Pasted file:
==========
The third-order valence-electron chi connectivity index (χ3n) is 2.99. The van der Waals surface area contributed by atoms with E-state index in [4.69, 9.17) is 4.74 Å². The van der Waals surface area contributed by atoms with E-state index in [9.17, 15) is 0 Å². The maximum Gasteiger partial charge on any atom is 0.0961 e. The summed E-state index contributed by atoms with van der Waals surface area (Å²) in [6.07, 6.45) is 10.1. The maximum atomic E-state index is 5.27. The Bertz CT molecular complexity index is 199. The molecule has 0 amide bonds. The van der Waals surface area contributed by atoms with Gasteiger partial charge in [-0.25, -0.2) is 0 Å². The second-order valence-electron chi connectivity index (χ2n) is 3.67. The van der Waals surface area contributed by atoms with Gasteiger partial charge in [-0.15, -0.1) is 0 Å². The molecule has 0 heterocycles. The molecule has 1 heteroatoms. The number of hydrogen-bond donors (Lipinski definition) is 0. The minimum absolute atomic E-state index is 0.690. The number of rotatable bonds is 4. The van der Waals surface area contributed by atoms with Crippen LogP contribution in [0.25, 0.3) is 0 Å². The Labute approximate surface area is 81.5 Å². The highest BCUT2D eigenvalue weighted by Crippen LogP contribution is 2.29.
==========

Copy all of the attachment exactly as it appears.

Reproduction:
The third-order valence-electron chi connectivity index (χ3n) is 2.99. The van der Waals surface area contributed by atoms with E-state index in [4.69, 9.17) is 4.74 Å². The van der Waals surface area contributed by atoms with E-state index in [9.17, 15) is 0 Å². The maximum Gasteiger partial charge on any atom is 0.0961 e. The summed E-state index contributed by atoms with van der Waals surface area (Å²) in [6.07, 6.45) is 10.1. The maximum atomic E-state index is 5.27. The Bertz CT molecular complexity index is 199. The molecule has 0 amide bonds. The van der Waals surface area contributed by atoms with Gasteiger partial charge in [-0.25, -0.2) is 0 Å². The second-order valence-electron chi connectivity index (χ2n) is 3.67. The van der Waals surface area contributed by atoms with Gasteiger partial charge in [-0.15, -0.1) is 0 Å². The molecule has 0 heterocycles. The molecule has 1 heteroatoms. The number of hydrogen-bond donors (Lipinski definition) is 0. The minimum absolute atomic E-state index is 0.690. The number of rotatable bonds is 4. The van der Waals surface area contributed by atoms with Crippen LogP contribution in [0.25, 0.3) is 0 Å². The Labute approximate surface area is 81.5 Å². The highest BCUT2D eigenvalue weighted by Crippen LogP contribution is 2.29.